The second major trend all studies point to is the rise of ad blockers. The fact is this: people use ad blockers whenever they can and as soon as they learn how to. That is why the numbers reflect a greater penetration of the use of ad blocking among younger users, who are more technically savvy. The significance of this is that ad blockers will be more widely used in the future, not less, thus degrading even more the media business models that depend on advertising.
So why do people use ad blockers? The simple answer is: because they can. Again, ad blockers are a tool that individuals can use to exercise a greater degree of control over their information streams. They will block ads in the platforms and contexts in which they do not want ads do appear. They will allow ads only when they specifically want them to enter the stream.
Another “ad blocking effect” is provided by the content curation platforms (Reddit, Scoop.it, Flipboard, etc.) that individuals increasingly use. These allow them to regulate what kind of content they want to preferably include, or exclude, from their streams.
The third major trend that has an impact on advertising is the tendency for brands to create direct relationships with their users inside the communication platforms. This is observable both in Messenger and in Snapchat, for instance.
From a user’s point of view this is a form of absolute control over that marketing relationship: the connection with a brand and its products only exists if, and when, the user wants it. From the brand’s point of view this is a limitation – the contact opportunities are fewer than could be obtained through advertising – but it is also a richer marketing opportunity – when a user invites a brand to join “the conversation” that’s usually because it is closer to the conversion goal.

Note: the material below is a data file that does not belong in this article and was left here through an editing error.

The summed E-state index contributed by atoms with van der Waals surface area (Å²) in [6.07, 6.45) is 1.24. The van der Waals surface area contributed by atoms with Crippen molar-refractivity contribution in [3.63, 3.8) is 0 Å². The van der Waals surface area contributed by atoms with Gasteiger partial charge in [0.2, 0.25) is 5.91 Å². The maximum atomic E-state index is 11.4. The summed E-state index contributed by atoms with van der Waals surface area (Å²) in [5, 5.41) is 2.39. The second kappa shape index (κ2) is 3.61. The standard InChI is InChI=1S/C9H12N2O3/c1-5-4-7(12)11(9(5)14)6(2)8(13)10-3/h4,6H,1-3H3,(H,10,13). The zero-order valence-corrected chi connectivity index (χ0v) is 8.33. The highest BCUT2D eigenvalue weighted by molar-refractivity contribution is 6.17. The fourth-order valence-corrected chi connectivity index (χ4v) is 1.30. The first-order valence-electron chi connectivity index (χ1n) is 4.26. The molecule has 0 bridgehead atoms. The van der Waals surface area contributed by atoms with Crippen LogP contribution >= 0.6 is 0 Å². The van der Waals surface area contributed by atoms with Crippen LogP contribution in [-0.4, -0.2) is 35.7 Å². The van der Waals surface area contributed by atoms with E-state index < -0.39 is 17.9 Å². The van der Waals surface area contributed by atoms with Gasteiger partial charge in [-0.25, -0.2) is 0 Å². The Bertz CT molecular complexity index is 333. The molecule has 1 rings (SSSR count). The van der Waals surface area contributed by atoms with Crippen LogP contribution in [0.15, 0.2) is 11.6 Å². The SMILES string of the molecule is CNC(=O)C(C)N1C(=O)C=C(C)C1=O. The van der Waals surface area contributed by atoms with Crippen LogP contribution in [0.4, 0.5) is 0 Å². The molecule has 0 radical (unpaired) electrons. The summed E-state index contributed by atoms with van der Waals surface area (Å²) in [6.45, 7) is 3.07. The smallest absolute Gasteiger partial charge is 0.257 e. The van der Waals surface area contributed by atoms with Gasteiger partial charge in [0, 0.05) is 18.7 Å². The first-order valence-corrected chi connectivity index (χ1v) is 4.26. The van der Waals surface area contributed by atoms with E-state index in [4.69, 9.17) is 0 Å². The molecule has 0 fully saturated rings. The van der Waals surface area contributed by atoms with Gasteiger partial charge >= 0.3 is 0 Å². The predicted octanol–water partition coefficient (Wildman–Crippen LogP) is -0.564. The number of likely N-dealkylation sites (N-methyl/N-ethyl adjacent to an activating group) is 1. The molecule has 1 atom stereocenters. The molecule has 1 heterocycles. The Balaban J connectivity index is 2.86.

Overall, what stands out from this kind of connection between a brand and its users is disintermediation. The connection between the brand and its users, previously intermediated between news media channels, can now be directly established using these new communication tools and platforms. This of course disintermediates the news media channels, but also the advertising professionalism that grew precisely to put commercial messages in that intermediation.
For a marketing professional, this means that, in a world where individuals are increasingly capable of domesticating their information and communication streams with digital tools, they establish relationships through them rather than simply exchanging information. Which means that marketing must also become “relational”. And that will be something quite different than what we today call “advertising”.
The end of advertising as we know it.
News and advertising are Siamese twins. Throughout history they have established a symbiotic relationship: news media depend on advertising for funding; advertising depends on news media to reach the audiences it wants to impact.
This symbiosis between them is a rational arrangement for the mass media age. But it is no longer a rational arrangement for the digital age, with users controlling the process and accessing multiple tools to do so. That’s what the increasing popularity of communication platforms, the rise of ad blockers and content curation and the direct connection between brands and users really mean.
In media theory, advertising is – and always was – something that you put between A and B. Which implies that neither A or B would want advertising in the first place and both A and B will get rid of it if they can. Advertising is, in a way, the result of an imperfection. It’s the collateral effect of a system that is not entirely rational. If the system that connects A to B was perfect, advertising would make no sense.
What modern information and communication technologies do is provide individuals with the tools and platforms that permit them to regulate and control more efficiently – with a greater degree of rationality, if you will – their information and communication streams.
This is the fundamental change that explains why it may well be the end of advertising as we know it. Of course brands, products and services will continue to connect with users. But it will be in novel and different ways that we should not call “advertising”.